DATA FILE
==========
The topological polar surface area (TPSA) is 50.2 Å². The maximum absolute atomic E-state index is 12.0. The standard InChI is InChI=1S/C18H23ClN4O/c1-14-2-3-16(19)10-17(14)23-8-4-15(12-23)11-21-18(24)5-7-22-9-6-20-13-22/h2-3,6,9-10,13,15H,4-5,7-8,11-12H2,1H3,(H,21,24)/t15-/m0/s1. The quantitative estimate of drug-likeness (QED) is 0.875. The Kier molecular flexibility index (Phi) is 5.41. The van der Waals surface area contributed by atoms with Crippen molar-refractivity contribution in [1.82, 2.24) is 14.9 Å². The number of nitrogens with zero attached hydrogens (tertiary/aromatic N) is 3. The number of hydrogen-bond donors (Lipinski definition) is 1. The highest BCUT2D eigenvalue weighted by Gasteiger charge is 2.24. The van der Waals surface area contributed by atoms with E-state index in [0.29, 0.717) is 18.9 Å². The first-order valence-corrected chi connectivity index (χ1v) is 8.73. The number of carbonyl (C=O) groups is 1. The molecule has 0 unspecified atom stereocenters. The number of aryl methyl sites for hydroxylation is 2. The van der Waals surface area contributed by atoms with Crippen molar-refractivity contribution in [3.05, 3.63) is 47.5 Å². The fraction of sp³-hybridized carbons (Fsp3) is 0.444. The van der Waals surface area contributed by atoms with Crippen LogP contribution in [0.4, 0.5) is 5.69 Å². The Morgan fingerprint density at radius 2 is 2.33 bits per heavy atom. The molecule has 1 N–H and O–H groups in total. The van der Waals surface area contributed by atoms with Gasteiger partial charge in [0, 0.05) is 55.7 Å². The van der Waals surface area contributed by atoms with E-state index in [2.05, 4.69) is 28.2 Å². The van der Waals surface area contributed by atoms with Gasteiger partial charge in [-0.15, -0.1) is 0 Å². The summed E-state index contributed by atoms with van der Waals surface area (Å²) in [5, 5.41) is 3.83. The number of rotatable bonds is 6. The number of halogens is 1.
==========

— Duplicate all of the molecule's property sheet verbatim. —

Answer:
The topological polar surface area (TPSA) is 50.2 Å². The maximum absolute atomic E-state index is 12.0. The standard InChI is InChI=1S/C18H23ClN4O/c1-14-2-3-16(19)10-17(14)23-8-4-15(12-23)11-21-18(24)5-7-22-9-6-20-13-22/h2-3,6,9-10,13,15H,4-5,7-8,11-12H2,1H3,(H,21,24)/t15-/m0/s1. The quantitative estimate of drug-likeness (QED) is 0.875. The Kier molecular flexibility index (Phi) is 5.41. The van der Waals surface area contributed by atoms with Crippen molar-refractivity contribution in [1.82, 2.24) is 14.9 Å². The number of nitrogens with zero attached hydrogens (tertiary/aromatic N) is 3. The number of hydrogen-bond donors (Lipinski definition) is 1. The highest BCUT2D eigenvalue weighted by Gasteiger charge is 2.24. The van der Waals surface area contributed by atoms with E-state index in [0.29, 0.717) is 18.9 Å². The first-order valence-corrected chi connectivity index (χ1v) is 8.73. The number of carbonyl (C=O) groups is 1. The molecule has 0 unspecified atom stereocenters. The number of aryl methyl sites for hydroxylation is 2. The van der Waals surface area contributed by atoms with Crippen molar-refractivity contribution in [3.05, 3.63) is 47.5 Å². The fraction of sp³-hybridized carbons (Fsp3) is 0.444. The van der Waals surface area contributed by atoms with Crippen LogP contribution in [0.4, 0.5) is 5.69 Å². The Morgan fingerprint density at radius 2 is 2.33 bits per heavy atom. The molecule has 1 N–H and O–H groups in total. The van der Waals surface area contributed by atoms with Gasteiger partial charge in [0, 0.05) is 55.7 Å². The van der Waals surface area contributed by atoms with E-state index in [2.05, 4.69) is 28.2 Å². The van der Waals surface area contributed by atoms with Gasteiger partial charge in [-0.15, -0.1) is 0 Å². The summed E-state index contributed by atoms with van der Waals surface area (Å²) in [5, 5.41) is 3.83. The number of rotatable bonds is 6. The number of halogens is 1.